By Lise Alves, Senior Contributing Reporter
SÃO PAULO, BRAZIL – A survey released Tuesday by Global Financial Integrity (GFI) reveals that Brazil is the seventh biggest exporters of illicit financial flows in the world, averaging US$21.71 billion of illicit flows per year for the past ten years. Although one of the top ten, Brazil was nonetheless considered better than its BRIC partners – China (1st), Russia (2nd) and India (4th).
“As this report demonstrates, illicit financial flows are the most damaging economic problem plaguing the world’s developing and emerging economies,” said GFI President Raymond Baker. “These outflows are sapping roughly a trillion dollars per year from the world’s poor and middle-income economies.”
According to Baker these outflows are growing at an alarming rate of 9.4 percent per year — twice as fast as the global GDP. “It is simply impossible to achieve sustainable global development unless world leaders agree to address this issue head-on,” stated Baker in a press release accompanying the survey. The executive calls for the United Nations to include a specific target next year to halve all trade-related illicit flows by 2030 as part of post-2015 Sustainable Development Agenda.
Fraudulent mis-invoicing of trade transactions, the deliberately misreporting of the value of a commercial transaction on an invoice submitted to customs, was shown to be the largest component of illicit financial flows from developing countries, accounting for 77.8 percent of all illicit flows.
“It’s extremely troubling to note just how fast illicit flows are growing,” stated Dev Kar, the principal author of the study and GFI’s chief economist. “Over the past decade, illicit outflows from developing countries increased by 9.4 percent each year in real terms, significantly outpacing economic growth.” Kar says that these latest findings reveal the urgency with which policymakers should address illicit financial flows.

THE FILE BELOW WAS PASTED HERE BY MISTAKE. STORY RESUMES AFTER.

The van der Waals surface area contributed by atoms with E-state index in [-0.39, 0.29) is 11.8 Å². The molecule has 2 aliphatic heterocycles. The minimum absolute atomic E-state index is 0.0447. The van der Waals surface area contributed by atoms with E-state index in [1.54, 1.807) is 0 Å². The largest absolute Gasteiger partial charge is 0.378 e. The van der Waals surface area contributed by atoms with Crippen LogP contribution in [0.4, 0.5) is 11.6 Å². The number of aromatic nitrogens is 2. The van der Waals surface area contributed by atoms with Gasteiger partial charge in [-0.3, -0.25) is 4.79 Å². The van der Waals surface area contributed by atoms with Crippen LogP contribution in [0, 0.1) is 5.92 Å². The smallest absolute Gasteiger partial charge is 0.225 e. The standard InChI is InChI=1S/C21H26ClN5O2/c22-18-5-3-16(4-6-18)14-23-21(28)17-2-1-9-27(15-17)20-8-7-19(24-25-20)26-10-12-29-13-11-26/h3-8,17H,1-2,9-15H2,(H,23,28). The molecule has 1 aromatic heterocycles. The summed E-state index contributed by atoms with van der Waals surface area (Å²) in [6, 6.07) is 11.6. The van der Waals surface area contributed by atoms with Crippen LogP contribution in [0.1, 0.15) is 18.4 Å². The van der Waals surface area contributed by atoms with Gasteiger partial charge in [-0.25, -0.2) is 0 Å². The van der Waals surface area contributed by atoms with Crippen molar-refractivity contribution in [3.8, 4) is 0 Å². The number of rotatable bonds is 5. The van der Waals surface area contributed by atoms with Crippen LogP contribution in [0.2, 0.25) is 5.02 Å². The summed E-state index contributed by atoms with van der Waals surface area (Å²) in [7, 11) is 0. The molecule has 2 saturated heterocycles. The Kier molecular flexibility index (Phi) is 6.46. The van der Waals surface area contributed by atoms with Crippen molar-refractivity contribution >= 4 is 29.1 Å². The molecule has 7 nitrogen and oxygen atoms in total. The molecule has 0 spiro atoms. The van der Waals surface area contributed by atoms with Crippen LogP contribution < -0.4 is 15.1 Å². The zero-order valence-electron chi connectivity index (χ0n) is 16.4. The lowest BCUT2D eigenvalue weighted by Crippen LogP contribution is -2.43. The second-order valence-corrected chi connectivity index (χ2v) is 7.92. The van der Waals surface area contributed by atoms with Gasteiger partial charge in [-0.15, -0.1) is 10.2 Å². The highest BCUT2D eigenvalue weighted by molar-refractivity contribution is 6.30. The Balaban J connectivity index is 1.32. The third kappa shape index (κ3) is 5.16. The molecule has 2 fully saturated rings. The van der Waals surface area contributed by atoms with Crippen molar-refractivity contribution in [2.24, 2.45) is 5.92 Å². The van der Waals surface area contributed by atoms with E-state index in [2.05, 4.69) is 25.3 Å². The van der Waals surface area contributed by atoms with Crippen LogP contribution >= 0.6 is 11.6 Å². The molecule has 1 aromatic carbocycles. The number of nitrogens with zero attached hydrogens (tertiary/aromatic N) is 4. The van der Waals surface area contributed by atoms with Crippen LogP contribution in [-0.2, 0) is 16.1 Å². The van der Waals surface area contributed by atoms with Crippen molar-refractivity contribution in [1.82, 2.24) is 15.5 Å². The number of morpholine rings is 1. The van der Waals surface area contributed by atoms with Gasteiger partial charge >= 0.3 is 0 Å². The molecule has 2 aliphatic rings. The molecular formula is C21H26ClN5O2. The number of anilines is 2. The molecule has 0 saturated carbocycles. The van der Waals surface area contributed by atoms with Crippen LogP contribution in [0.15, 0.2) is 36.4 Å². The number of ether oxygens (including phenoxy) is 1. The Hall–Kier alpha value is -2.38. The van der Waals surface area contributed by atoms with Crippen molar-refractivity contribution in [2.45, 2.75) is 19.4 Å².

According to the GFI report, emerging and developing countries lost more than a trillion dollars from their economies in 2012 that could have been invested in local businesses, healthcare, education, or infrastructure.
“This is a trillion dollars that could have contributed to inclusive economic growth, legitimate private-sector job creation, and sound public budgets. Without concrete action addressing illicit outflows, the drain on the developing world is only going to grow larger,” added Joseph Spanjers, an economist at GFI and one of the authors of the study.
GFI suggests that world leaders focus on making the global financial system more transparent, which would hinder these illicit outflows. In addition to recommending that the U.N. adopt a clear and concise sustainable development goal to reduce trade-related illicit financial flows, the consultancy also recommends that regulators and law enforcement authorities ensure that all of the anti-money laundering regulations are strongly enforced.
The recommendation includes that multinational companies be required to publicly disclose their revenues, profits, losses, sales, and taxes paid on a country-by-country basis; that all countries actively participate in the worldwide movement towards the automatic exchange of tax information as endorsed by the OECD and the G20; and that governments significantly boost their customs enforcement to better detect intentional mis-invoicing of trade transactions.
Earlier this month a non-governmental anti-corruption watchdog, Transparency International, released its Corruption Perception Index. In that index Brazil was ranked 69th among 175 countries, up from last year when it ranked 72nd among 177 countries.